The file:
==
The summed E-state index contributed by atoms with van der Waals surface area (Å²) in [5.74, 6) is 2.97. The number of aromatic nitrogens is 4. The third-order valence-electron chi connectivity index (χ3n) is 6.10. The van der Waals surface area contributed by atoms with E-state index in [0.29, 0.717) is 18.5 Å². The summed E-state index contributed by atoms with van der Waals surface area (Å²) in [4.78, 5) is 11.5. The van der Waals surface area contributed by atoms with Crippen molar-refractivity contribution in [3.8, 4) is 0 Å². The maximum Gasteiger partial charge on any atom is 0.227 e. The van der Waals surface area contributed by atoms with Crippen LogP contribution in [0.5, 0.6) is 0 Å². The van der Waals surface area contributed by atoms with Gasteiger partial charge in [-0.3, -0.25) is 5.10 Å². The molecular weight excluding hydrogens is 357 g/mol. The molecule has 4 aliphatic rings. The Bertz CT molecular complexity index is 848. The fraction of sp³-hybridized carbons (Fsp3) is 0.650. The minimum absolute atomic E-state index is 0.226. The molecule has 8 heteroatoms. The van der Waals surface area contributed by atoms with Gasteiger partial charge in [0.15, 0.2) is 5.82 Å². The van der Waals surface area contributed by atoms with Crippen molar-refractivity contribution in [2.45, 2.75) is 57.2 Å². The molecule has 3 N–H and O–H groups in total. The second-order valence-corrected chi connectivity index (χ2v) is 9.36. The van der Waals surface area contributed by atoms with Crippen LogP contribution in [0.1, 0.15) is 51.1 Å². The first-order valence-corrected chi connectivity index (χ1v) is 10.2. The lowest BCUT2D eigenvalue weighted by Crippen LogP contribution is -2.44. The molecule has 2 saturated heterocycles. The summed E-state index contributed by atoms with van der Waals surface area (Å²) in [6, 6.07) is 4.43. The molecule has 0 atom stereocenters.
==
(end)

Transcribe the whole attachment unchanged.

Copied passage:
The summed E-state index contributed by atoms with van der Waals surface area (Å²) in [5.74, 6) is 2.97. The number of aromatic nitrogens is 4. The third-order valence-electron chi connectivity index (χ3n) is 6.10. The van der Waals surface area contributed by atoms with E-state index in [0.29, 0.717) is 18.5 Å². The summed E-state index contributed by atoms with van der Waals surface area (Å²) in [4.78, 5) is 11.5. The van der Waals surface area contributed by atoms with Crippen molar-refractivity contribution in [3.8, 4) is 0 Å². The maximum Gasteiger partial charge on any atom is 0.227 e. The van der Waals surface area contributed by atoms with Crippen LogP contribution in [0.5, 0.6) is 0 Å². The van der Waals surface area contributed by atoms with Gasteiger partial charge in [-0.3, -0.25) is 5.10 Å². The molecular weight excluding hydrogens is 357 g/mol. The molecule has 4 aliphatic rings. The Bertz CT molecular complexity index is 848. The fraction of sp³-hybridized carbons (Fsp3) is 0.650. The minimum absolute atomic E-state index is 0.226. The molecule has 8 heteroatoms. The van der Waals surface area contributed by atoms with Gasteiger partial charge in [0.15, 0.2) is 5.82 Å². The van der Waals surface area contributed by atoms with Crippen molar-refractivity contribution in [2.45, 2.75) is 57.2 Å². The molecule has 3 N–H and O–H groups in total. The second-order valence-corrected chi connectivity index (χ2v) is 9.36. The van der Waals surface area contributed by atoms with Crippen LogP contribution in [0.1, 0.15) is 51.1 Å². The first-order valence-corrected chi connectivity index (χ1v) is 10.2. The lowest BCUT2D eigenvalue weighted by Crippen LogP contribution is -2.44. The molecule has 2 saturated heterocycles. The summed E-state index contributed by atoms with van der Waals surface area (Å²) in [6, 6.07) is 4.43. The molecule has 0 atom stereocenters.